Quantum computers — exotic machines capable of solving practical problems that would thwart any conventional supercomputer — remain years or decades away. However, yesterday the administration of President Joe Biden took a step to anticipate the possible deployment of such machines. In a new national security memorandum, the White House asks federal agencies to prepare to transition from encryption algorithms used today to secure communications on the Internet and other networks to new algorithms resistant to attacks from a quantum computer.
The memo envisions the change starting in 2024, when the first standard for such “post-quantum cryptography” is expected to emerge, and to be completed before 2035. Fortunately for internet companies, such post-quantum cryptography will involve changes primarily in the software. “You don’t need a quantum computer to implement these post-quantum solutions,” says Dustin Moody, a mathematician at the National Institute of Standards and Technology (NIST). Still, he says, “The transition is expected to be quite difficult, as with any crypto transition we’ve made.”
Whereas a conventional computer processes information by flipping bits that can be set to 0 or 1, a quantum computer manipulates quantum bits or qubits that can be set to 0, 1 or, thanks to the weird rules of mechanics quantum, 0 and 1 at the same time. Such bidirectional states at once allow a quantum computer to encode all possible solutions to some problem as abstract quantum waves. Set things up and, in the bowels of the machine, the waves will interfere so that the bad solutions cancel each other out and the good solution emerges.
Since 1994, scientists have known that, in principle, a quantum computer should be able to crack so-called public-key encryption schemes. For the sake of efficiency, such schemes are typically used to initiate private communications over the Internet or other network. Often the public key algorithm is only used to communicate another key, a secret key which two correspondents – say Alice and Bob – use to initialize a second separate encryption program which they use in parallel to encode and decode the most of their message. Yet if an indiscreet person – say Eve – can hack into the public key system, they can steal the secret key and decode the entire exchange.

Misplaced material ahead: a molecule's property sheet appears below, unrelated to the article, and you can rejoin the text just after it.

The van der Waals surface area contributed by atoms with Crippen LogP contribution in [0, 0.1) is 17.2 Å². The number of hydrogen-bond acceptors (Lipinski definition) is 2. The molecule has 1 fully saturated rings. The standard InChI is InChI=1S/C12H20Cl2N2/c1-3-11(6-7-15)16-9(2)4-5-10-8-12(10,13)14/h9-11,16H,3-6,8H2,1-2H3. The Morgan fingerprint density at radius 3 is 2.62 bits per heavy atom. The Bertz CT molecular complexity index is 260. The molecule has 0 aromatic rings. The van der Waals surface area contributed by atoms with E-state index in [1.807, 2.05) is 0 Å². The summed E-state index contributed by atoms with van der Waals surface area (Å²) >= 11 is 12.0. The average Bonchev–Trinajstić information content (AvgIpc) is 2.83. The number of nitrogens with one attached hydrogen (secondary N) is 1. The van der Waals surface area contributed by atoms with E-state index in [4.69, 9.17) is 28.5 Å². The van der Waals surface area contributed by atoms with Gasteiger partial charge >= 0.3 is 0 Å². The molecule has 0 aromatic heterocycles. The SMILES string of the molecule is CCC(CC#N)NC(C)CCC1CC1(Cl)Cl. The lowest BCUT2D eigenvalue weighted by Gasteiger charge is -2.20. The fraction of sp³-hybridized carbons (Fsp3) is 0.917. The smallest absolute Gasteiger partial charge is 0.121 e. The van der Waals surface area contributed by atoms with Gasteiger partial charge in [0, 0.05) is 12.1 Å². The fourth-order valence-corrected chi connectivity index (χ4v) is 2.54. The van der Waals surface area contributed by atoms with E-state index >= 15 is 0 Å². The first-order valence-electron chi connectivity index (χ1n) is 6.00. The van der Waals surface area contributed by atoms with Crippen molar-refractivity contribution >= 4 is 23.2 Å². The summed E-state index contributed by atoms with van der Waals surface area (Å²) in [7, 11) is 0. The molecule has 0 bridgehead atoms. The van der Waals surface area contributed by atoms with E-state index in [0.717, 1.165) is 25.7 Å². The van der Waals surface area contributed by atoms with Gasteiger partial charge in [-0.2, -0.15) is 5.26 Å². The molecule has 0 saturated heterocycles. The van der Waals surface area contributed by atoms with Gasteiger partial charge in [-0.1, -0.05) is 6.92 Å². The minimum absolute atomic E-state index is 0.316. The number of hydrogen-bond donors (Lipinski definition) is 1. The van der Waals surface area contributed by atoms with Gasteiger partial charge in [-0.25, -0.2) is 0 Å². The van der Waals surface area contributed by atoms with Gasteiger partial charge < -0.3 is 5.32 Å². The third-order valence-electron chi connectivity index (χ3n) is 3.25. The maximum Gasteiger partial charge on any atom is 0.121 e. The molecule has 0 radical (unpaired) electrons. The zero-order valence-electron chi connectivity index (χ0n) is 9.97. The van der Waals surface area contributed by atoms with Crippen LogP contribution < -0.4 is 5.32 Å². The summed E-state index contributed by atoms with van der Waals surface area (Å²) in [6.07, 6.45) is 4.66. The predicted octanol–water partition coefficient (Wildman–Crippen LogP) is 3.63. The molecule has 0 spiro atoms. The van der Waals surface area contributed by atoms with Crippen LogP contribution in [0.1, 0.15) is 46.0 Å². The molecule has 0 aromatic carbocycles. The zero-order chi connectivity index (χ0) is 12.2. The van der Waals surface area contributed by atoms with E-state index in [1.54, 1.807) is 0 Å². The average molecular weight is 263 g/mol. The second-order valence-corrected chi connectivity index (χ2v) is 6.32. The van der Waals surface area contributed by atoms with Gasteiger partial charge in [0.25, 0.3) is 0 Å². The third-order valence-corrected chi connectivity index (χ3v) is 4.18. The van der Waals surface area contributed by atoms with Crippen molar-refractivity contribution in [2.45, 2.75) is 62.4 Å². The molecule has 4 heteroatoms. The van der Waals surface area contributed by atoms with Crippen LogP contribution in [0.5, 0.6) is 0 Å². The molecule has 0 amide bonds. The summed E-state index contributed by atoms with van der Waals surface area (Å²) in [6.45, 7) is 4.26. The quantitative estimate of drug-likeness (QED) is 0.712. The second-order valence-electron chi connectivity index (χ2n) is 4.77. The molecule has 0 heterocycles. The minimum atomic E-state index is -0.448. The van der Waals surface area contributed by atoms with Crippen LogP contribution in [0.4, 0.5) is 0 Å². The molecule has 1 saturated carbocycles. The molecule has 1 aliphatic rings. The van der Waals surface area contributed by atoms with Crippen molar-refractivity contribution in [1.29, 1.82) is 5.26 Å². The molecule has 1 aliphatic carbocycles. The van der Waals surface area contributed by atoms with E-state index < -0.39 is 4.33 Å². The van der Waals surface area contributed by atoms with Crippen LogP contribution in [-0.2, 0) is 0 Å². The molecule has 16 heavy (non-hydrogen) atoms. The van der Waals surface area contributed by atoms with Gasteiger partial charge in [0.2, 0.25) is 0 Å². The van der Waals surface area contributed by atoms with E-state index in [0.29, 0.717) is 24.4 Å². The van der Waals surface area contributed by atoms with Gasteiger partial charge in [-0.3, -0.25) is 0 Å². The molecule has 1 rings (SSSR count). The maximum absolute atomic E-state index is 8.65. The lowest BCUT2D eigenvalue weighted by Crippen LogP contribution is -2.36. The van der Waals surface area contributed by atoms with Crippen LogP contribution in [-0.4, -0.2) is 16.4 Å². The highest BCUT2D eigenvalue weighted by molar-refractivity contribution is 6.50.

In current public-key systems, the public key is a gigantic number that is the product of two factors, both of which are prime numbers. If Alice wishes to receive a secret message from Bob, she sends him the key and he uses it to scramble her digital message according to a complicated and publicly known algorithm. But it is very difficult for Eve to undo the algorithm unless she knows the prime number factors of the key. Alice keeps these factors as her private key, allowing her to quickly decrypt Bob’s message. However, a quantum computer would be able to factor the huge number much faster than a regular computer, also allowing Eve to decipher the message in a jiffy.
Given the looming threat, mathematicians and cryptographers are already working on alternative public-key encryption schemes that are resistant to quantum computer hacking. For example, in one approach, the public key consists of a set of vectors that can be added to create a regular array of points called an array in multi-dimensional space. Using vectors, Bob encodes his message as a point close to one in the network. Eve will have a hard time figuring out the exact mathematical combination of the vectors Bob used, which make up his message. But Alice can find the combination because she has a simpler, but equivalent set of vectors as her secret key with which to attack the problem.
Since 2017, NIST has been working with researchers to develop standards for post-quantum cryptography algorithms, such as the size of the public key. In a few weeks, the agency will announce the handful of winning algorithms for which it will codify standards, Moody says. This should put NIST on track to announce these standards by 2024. The memo also calls on NIST to form a project within 90 days “to work with the private sector to address the cybersecurity challenges posed by the transition to quantum-resistant cryptography”. That work is already underway, Moody says.
For the average person, the transition to post-quantum cryptography should be largely imperceptible. However, for the algorithms to work effectively, microchip makers will need to modify their designs, says Lily Chen, a mathematician at NIST. As a result, how quickly new algorithms take hold will largely depend on the decisions of manufacturers and equipment suppliers, Chen said. “At some point I will have a new smartphone,” she says, “but whether the smartphone will use post-quantum cryptography will be the vendor’s decision.”
Curiously, although there are strong arguments suggesting that a quantum computer can never crack the new algorithms, there is no ironclad proof. But that’s nothing new, Moody notes, because there’s also no evidence that a conventional supercomputer can crack today’s public-key algorithms.